New York, NY, January 11, 2010 … As the number of American Muslim extremists allegedly involved in terror plots in the U.S. and abroad continues to grow, major Muslim-American organizations have publicly acknowledged the existence of a problem in their community and vowed to tackle it head on.
But the initial effort to root out radicalization – announced by a few of these groups in the wake of the arrests in Pakistan of five Muslim-American students from Virginia for allegedly attempting to join a terrorist group – has proven to be a sham and a cover for anti-Semitism and extremism, according to the Anti-Defamation League (ADL).
The Muslim American Society (MAS) and the Islamic Circle of North America (ICNA) held a major community convention in Chicago in December 2009 where the convention chair called for an Islam "clean and clear of all extremism."
But the convention, which had been specifically identified by MAS and the Council on American-Islamic Relations (CAIR) as the venue to begin the effort to combat radicalization, failed to seriously address the problem. In fact, it provided a platform for extremist views, according to ADL. The Chicago convention, which attracted more than 1,000 participants, served as a forum for religious scholars and political activists to rail against Jews, call for the eradication of the state of Israel and accuse the United States government as waging a war against Muslims at home and abroad.
"It is shocking that this conference, identified by some major Muslim-American groups as the venue to start the process of reform at a time of growing attacks and threats by American Muslim extremists, was a sham and nothing more than a cover for the dissemination of hateful anti-American and anti-Israel views and anti-Semitism," said Abraham H. Foxman, ADL National Director. "The fact that it provided a platform for extremist views calls into question the sincerity of the effort to serve as a legitimate counterbalance to radicalization. No legitimate blueprint for change can emerge from a convention permeated by messages conveying hatred of Jews, the denial ofIsrael's right to exist and the idea that the U.S. is at war with Islam."
- Religious scholars and political activists railed against Jews from both a political and theological standpoint. Rafiq Jaber, former President of the Islamic Association of Palestine, a Hamas-affiliated anti-Semitic propaganda organization, described Jews to the audience as "the worst kind of people," who came to Jerusalem "with false pretenses."
- Hamed Ghazali, Chairman of the MAS Council of Islamic Schools and professor at the Islamic American University in Michigan, told the audience in Arabic that "Allah gave us the Jews" as the primary historical and religious example of those who "take the wrong path."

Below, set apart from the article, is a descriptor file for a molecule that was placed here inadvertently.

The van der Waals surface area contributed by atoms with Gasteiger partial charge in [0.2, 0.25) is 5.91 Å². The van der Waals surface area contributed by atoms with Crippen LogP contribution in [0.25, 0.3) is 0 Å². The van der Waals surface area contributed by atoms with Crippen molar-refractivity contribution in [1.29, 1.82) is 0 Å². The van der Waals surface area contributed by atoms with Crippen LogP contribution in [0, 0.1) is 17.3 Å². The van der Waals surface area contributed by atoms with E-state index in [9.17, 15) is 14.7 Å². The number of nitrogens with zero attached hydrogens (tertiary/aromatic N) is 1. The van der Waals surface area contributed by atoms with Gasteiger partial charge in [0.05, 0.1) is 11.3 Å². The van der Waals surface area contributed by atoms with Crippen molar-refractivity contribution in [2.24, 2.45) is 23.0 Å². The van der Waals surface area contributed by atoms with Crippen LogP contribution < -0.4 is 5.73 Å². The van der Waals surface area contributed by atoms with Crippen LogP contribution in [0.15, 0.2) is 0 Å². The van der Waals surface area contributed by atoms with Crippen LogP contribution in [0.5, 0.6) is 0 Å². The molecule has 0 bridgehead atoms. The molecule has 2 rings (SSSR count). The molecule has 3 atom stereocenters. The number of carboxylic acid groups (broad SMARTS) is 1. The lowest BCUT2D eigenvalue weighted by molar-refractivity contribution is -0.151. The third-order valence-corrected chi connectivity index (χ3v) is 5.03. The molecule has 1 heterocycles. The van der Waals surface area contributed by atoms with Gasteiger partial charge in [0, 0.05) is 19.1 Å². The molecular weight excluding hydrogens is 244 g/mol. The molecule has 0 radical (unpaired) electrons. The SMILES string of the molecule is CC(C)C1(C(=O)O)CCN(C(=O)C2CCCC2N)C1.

- Other speakers argued that the eradication of the state of Israelis a religious duty. Sheikh Raghib Al Serjani, an author and physician from Egypt, declared in Arabic, "It is the duty for all Muslims to liberate all of Palestine from the North to the South, from Al Quds to the sea, it's a duty for all Muslims to liberate one complete full land of Palestine… It's not just about liberating Al Quds. It's all occupied!"
- Materials sold at the convention included books and CDs by radical anti-Semitic sheikhs such as Yusuf al-Qaradawi, a leading Muslim Brotherhood ideologue based in Qatar who is known for his support of terrorist groups such as Hamas, Islamic Jihad and Hezbollah; and Anwar al-Awlaki, a U.S. born Muslim cleric based in Yemen who has encouraged American Muslims to attack non-Muslims and Western targets.
- Another theme repeated throughout the convention was the notion that the U.S. government is attacking Islam as a religion. According to several speakers, the American government targets Muslims in the U.S. through its policies and Muslims abroad through its wars.
Even from the inception of the convention, serious questions arose as the organizers sought to draw participants by advertising two known anti-Semitic extremists from abroad as keynote speakers: Zaghloul Al Najjar, an Egyptian cleric who has described Jews as "devils in human form," and Ra'ed Salah, leader of the Northern Branch of the Islamic Movement in Israel, who served jail time for financing Hamas. Neither of the advertised speakers attended the convention.
In 2009 alone, an alarming number of American Muslim extremists were charged, convicted or sentenced on terrorism charges, including terror plots in the U.S. and abroad. From the shootings at Fort Hood and at an Army recruiting center in Little Rock, Arkansas to plots in New York, Chicago, Massachusetts and elsewhere, the suspects were fueled by an extremist ideology that demonizes America, Israel and Jews.